RB: I never thought of “Prairie Dog” as an Ars Poetica, but I’m intrigued by your connecting the poor, bloody animal on barbed wire to the wresting of a poem from inside ourselves. At the time of composition, the creature stood for martyrs: Matthew Shepard and the countless others “left to die” and left out, counted out by social and political and economic injustice. That said, poetry, like all the arts, also gets counted out, sacrificed when fear-mongering and scapegoating create a climate in which the powerful make resources seem “scarce.”
RH: One of the things I notice reading your body of work all together is the interesting interplay of lyric and narrative in the poems. You do have this in common with Kumin so I wonder if you think it derives from knowing and admiring her work so deeply and so well. In fact, I wonder if I could get you to talk a bit about your education as a poet, and its evolution because after all it doesn’t really end.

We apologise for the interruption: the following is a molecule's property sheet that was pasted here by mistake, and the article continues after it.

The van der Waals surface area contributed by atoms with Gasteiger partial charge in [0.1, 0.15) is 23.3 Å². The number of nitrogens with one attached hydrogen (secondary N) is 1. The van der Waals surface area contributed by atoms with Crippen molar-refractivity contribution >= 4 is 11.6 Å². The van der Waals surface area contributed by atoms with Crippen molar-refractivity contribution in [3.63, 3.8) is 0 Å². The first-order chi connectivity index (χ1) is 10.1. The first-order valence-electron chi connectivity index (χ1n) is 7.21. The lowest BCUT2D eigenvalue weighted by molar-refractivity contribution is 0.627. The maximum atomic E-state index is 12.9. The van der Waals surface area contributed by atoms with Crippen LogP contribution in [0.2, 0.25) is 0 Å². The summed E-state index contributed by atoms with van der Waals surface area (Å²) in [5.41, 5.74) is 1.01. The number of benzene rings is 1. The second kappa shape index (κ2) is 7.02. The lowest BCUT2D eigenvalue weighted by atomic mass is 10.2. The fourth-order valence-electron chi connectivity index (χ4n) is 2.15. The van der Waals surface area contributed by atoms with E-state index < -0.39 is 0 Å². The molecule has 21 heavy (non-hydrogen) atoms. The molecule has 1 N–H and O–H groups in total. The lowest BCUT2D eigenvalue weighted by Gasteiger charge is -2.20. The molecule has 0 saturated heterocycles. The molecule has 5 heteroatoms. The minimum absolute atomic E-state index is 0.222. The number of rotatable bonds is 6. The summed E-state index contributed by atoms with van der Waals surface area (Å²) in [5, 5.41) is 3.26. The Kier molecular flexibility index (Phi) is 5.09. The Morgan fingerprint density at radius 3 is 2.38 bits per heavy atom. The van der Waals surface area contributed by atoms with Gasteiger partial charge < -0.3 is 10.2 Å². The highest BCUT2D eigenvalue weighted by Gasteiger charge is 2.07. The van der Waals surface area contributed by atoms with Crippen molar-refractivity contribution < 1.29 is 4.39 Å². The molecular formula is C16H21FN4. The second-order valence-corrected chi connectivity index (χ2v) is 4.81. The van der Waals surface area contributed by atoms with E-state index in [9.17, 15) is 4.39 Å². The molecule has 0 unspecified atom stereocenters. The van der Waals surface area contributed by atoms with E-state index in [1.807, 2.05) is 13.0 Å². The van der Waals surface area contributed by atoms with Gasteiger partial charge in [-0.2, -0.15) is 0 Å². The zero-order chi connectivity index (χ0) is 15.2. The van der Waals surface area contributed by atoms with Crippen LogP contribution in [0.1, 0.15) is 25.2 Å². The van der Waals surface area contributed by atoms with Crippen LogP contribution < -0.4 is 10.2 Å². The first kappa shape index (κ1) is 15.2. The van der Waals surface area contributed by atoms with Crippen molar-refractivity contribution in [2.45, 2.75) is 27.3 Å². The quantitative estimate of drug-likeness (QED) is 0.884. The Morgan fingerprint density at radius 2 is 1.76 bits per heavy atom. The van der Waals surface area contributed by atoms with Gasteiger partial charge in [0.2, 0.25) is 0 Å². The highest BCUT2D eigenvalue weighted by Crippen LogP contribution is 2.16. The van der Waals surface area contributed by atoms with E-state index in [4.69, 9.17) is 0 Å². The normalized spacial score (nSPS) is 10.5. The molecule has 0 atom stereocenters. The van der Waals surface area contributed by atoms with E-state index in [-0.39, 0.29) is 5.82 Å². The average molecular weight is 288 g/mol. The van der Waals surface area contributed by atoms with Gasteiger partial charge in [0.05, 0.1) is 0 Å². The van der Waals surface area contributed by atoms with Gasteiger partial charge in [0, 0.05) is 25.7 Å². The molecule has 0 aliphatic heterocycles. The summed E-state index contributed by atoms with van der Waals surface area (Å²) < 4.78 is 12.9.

RB: As a kid, I always wanted to write “stories,” and I did so for a long time. I struggled to make “what happened” to people in my stories have some “resonance” or connect to larger social themes. In time, I came to understand that I had no real gift for imagining a “whole life;” my gift was for expanding a moment—through description and imagery—and looking at it from many angles. Eventually, I was able to combine “story” with imagery, coming up with my own type of narrative poem.
RH: You have now published six books with University of Pittsburgh Press. What a great list they have! Can you talk a little bit about working with them? About the editorial process?
RB: I’ve had the amazing good fortune of working with Pitt Poetry Series Editor and poet Ed Ochester, the most gifted and straight-forward editor I can imagine. On more than one occasion, Ed turned back a book I submitted to him, telling me that I could do better. On both occasions, he advised me to take more time, do more writing, put aside the existing manuscript and let myself go. On both occasions he made the book better. Of course I was disappointed, but I’d learned, over the eighteen years we’ve worked together (he chose my first book in 1990), that I could trust his judgement. That he had my best interests at heart.